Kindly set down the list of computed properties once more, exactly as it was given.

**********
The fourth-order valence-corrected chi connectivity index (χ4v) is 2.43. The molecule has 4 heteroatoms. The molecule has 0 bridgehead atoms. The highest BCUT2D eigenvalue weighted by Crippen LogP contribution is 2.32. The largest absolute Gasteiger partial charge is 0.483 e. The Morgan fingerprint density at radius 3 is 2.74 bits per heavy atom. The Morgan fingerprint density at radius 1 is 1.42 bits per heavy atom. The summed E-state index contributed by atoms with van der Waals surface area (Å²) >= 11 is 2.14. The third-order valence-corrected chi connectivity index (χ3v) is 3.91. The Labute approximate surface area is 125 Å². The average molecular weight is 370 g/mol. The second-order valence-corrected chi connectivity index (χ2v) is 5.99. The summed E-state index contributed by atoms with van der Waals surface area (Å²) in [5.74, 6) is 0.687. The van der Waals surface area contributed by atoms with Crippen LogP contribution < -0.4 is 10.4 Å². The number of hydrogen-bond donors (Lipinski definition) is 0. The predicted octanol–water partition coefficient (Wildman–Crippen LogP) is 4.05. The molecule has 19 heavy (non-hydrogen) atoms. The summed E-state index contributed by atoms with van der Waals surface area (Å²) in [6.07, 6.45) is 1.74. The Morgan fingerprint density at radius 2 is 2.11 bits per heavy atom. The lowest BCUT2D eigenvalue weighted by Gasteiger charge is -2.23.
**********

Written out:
The fourth-order valence-corrected chi connectivity index (χ4v) is 2.43. The molecule has 4 heteroatoms. The molecule has 0 bridgehead atoms. The highest BCUT2D eigenvalue weighted by Crippen LogP contribution is 2.32. The largest absolute Gasteiger partial charge is 0.483 e. The Morgan fingerprint density at radius 3 is 2.74 bits per heavy atom. The Morgan fingerprint density at radius 1 is 1.42 bits per heavy atom. The summed E-state index contributed by atoms with van der Waals surface area (Å²) >= 11 is 2.14. The third-order valence-corrected chi connectivity index (χ3v) is 3.91. The Labute approximate surface area is 125 Å². The average molecular weight is 370 g/mol. The second-order valence-corrected chi connectivity index (χ2v) is 5.99. The summed E-state index contributed by atoms with van der Waals surface area (Å²) in [5.74, 6) is 0.687. The van der Waals surface area contributed by atoms with Crippen LogP contribution < -0.4 is 10.4 Å². The number of hydrogen-bond donors (Lipinski definition) is 0. The predicted octanol–water partition coefficient (Wildman–Crippen LogP) is 4.05. The molecule has 19 heavy (non-hydrogen) atoms. The summed E-state index contributed by atoms with van der Waals surface area (Å²) in [6.07, 6.45) is 1.74. The Morgan fingerprint density at radius 2 is 2.11 bits per heavy atom. The lowest BCUT2D eigenvalue weighted by Gasteiger charge is -2.23.